29. Thus, in the case of Phulbari Tea Estate [1959 - II L.L.J. 663] (vide supra), the Supreme Court applied the principles laid down in Sasa Musa Sugar Works case [1959 - II L.L.J. 388] (vide supra), which was a case of approval under S. 33 of the Industrial Disputes Act, to a case of adjudication. In Hotel Imperial v. Hotel Works' Union [1959 - II L.L.J. 544], the question for consideration relate to the employer's power to suspend an employee. The Supreme Court there held that the power to suspend an employee under the ordinary law of master and servant is not an implied term of contract between master and servant and such an order can only be the creature of either a statute governing the contract, or of an express term in the contract itself. Therefore, the absence of such power in the contract or in the rules framed under some statute would mean that the master would have no power to suspend a workman and if he does so, he would be liable to pay wages during the suspension. But where there is power to suspend, the suspension has the effect of temporarily suspending the relations of master and servant and the servant is not bound to serve and the master is not bound to pay wages. The Supreme Court also held that at the ordinary law of master and servant as to suspension is modified in view of S. 33 of the Industrial Disputes Act in that an industrial tribunal could read as implied in that law term that if the master has held a proper enquiry and has come to the conclusion that the servant should be dismissed and in consequence suspends him pending the permission required under S. 33, he has the power to suspend. It follows that if the tribunal grants the permission under S. 33, the contract comes to an end and there would be no obligation to pay wages after the date of the suspension. But if the permission is not granted, the suspension would be wrong and the workman would be entitled to wages from the date of suspension. The principle thus laid down is that if the order of suspension is made on a conclusion properly arrived at by an employer that dismissal should be ordered, i.e., after a proper enquiry, and if the tribunal gives its approval in proceedings under S. 33, the suspension would be proper and the workman would not be entitled to get any wages from the date of suspension.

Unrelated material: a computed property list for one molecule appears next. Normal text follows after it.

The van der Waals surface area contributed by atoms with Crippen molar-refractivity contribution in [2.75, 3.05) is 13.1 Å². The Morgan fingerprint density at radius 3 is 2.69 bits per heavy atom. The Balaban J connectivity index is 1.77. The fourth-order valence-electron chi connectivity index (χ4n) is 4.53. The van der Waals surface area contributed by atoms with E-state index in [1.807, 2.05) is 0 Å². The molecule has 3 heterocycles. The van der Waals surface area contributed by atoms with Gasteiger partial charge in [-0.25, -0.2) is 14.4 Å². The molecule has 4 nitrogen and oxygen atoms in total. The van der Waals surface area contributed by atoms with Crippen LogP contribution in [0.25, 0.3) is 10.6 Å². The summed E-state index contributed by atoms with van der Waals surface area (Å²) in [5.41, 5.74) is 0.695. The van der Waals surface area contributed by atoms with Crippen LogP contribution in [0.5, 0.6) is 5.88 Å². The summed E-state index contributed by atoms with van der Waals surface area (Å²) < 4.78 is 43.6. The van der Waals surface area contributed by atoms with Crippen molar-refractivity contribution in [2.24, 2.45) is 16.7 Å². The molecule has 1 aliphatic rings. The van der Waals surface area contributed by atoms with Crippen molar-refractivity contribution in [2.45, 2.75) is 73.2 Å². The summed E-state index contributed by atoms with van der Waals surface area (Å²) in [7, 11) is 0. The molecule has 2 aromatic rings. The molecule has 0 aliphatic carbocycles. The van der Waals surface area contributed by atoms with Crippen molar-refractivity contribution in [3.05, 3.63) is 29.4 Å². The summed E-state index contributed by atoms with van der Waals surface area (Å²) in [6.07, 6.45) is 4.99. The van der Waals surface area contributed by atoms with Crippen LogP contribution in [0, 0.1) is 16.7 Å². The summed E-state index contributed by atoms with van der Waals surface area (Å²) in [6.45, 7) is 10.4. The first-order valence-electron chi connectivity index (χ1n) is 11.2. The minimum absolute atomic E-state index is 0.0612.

30. But what is the position where an order of discharge has been passed without holding a proper enquiry, but on the appraisal of evidence before it the tribunal comes to the conclusion that the order was justified Is the workman in such case entitled to get wages or compensation for the period between the date of discharge and the date of the order of the tribunal Under the ordinary law of contract, an employer has the right to terminate the contract of service, but such a right is no longer absolute by reason of the industrial law or a statute governing such right or rules or standing orders made under some statute. Such a right is subject to the right of an employee to have an opportunity to explain the allegations against him. The right of termination of service being thus qualified, such termination is liable to be set aside if the right of the employee is violated or the principle of natural justice are not observed before the order is made. But where an enquiry is obligatory and it is not held or where it is held but it is defective or the rule of natural justice are not observed and the order in such a case is challenged before a tribunal, the tribunal can go into the question of justification of such of an order its jurisdiction and consider the legality or propriety of such an order. If the employer then leads evidence to justify his order, and if on a consideration of such evidence the tribunal comes to the conclusion that the order was justified and that misconduct on the part of the employee was established, the order of dismissal would not be set aside. In such a case it is difficult to see how it can be legitimately argued that the order of dismissal would date from the date of the tribunal's order and the workman, therefore, would be entitled to wages for the period between the date of the order of the employer and the date of the tribunal's order. Such a thing was not held in Phulbari case [1959 - II L.L.J. 663] (vide supra) by the Supreme Court. No doubt, the Supreme Court said in that case that the principle laid down in Sasa Musa case [1959 - II L.L.J. 388] (vide supra) was applicable to cases of adjudication also. But a scrutiny of that decision shows that the Supreme Court did not also lay down that the order of discharge or dismissal would not relate back to the date of such order where such an order is held to be justified or that in spite of such an order by the tribunal justifying the employer's order, the employer would still be liable to pay wages for the intervening period. In our view, an employee would not be entitled to wages for the intervening period or that Phulbari case [1959 - II L.L.J. 663] (vide supra) lays down any such principle. This is clear from P. H. Kalyani v. Air France [1963 - II L.L.J. 679]. In that case, one of the contentions raised before the Supreme Court was that the domestic enquiry held by the employer was defective and that therefore there could be no approval of the action taken in consequence of such an enquiry and the labour court even if it held that the dismissal justified should have ordered the dismissal from the date its award would become operative. For this contention, reliance was placed on Sasa Musa case [1959 - II L.L.J. 388] (vide supra). Negativing this contention, the Supreme Court said, after quoting the principle laid down in Sasa Musa case (vide supra) that that was a case where an application was made under S. 33(1) of the Industrial Disputes Act for permission to dismiss the employee and such permission was asked though no enquiry whatsoever had been held by the employer and no decision taken that the employee should be dismissed. The Supreme Court observed that it was in those circumstances that a case for dismissal was made out only in proceedings under S. 33(1) and therefore the employees were entitled to their wages till the decision of the application under S. 33. The Supreme Court then explained :